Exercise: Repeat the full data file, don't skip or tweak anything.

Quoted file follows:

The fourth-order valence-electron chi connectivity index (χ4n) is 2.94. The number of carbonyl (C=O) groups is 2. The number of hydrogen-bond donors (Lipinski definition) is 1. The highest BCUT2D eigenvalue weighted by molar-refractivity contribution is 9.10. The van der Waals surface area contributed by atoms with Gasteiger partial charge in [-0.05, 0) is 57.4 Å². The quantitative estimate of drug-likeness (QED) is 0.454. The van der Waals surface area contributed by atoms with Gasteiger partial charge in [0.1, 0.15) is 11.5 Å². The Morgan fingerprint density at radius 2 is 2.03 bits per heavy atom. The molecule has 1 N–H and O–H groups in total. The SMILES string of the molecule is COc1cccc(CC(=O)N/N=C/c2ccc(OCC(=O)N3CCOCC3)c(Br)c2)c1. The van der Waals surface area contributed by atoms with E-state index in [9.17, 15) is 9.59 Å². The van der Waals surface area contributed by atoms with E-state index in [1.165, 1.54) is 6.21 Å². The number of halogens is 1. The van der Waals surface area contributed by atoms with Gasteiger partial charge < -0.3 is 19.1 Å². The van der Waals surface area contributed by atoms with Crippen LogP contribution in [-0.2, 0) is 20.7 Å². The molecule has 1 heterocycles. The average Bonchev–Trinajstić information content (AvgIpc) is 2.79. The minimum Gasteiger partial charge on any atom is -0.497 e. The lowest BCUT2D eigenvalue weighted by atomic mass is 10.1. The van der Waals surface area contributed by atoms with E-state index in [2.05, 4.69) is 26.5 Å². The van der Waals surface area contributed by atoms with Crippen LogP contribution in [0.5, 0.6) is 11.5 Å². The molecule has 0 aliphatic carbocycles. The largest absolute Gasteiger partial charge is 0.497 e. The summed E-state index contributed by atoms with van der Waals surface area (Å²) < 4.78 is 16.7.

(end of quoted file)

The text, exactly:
The fourth-order valence-electron chi connectivity index (χ4n) is 2.94. The number of carbonyl (C=O) groups is 2. The number of hydrogen-bond donors (Lipinski definition) is 1. The highest BCUT2D eigenvalue weighted by molar-refractivity contribution is 9.10. The van der Waals surface area contributed by atoms with Gasteiger partial charge in [-0.05, 0) is 57.4 Å². The quantitative estimate of drug-likeness (QED) is 0.454. The van der Waals surface area contributed by atoms with Gasteiger partial charge in [0.1, 0.15) is 11.5 Å². The Morgan fingerprint density at radius 2 is 2.03 bits per heavy atom. The molecule has 1 N–H and O–H groups in total. The SMILES string of the molecule is COc1cccc(CC(=O)N/N=C/c2ccc(OCC(=O)N3CCOCC3)c(Br)c2)c1. The van der Waals surface area contributed by atoms with E-state index in [9.17, 15) is 9.59 Å². The van der Waals surface area contributed by atoms with E-state index in [1.165, 1.54) is 6.21 Å². The number of halogens is 1. The van der Waals surface area contributed by atoms with Gasteiger partial charge < -0.3 is 19.1 Å². The van der Waals surface area contributed by atoms with Crippen LogP contribution in [-0.2, 0) is 20.7 Å². The molecule has 1 heterocycles. The average Bonchev–Trinajstić information content (AvgIpc) is 2.79. The minimum Gasteiger partial charge on any atom is -0.497 e. The lowest BCUT2D eigenvalue weighted by atomic mass is 10.1. The van der Waals surface area contributed by atoms with E-state index in [2.05, 4.69) is 26.5 Å². The van der Waals surface area contributed by atoms with Crippen LogP contribution in [0.5, 0.6) is 11.5 Å². The molecule has 0 aliphatic carbocycles. The largest absolute Gasteiger partial charge is 0.497 e. The summed E-state index contributed by atoms with van der Waals surface area (Å²) < 4.78 is 16.7.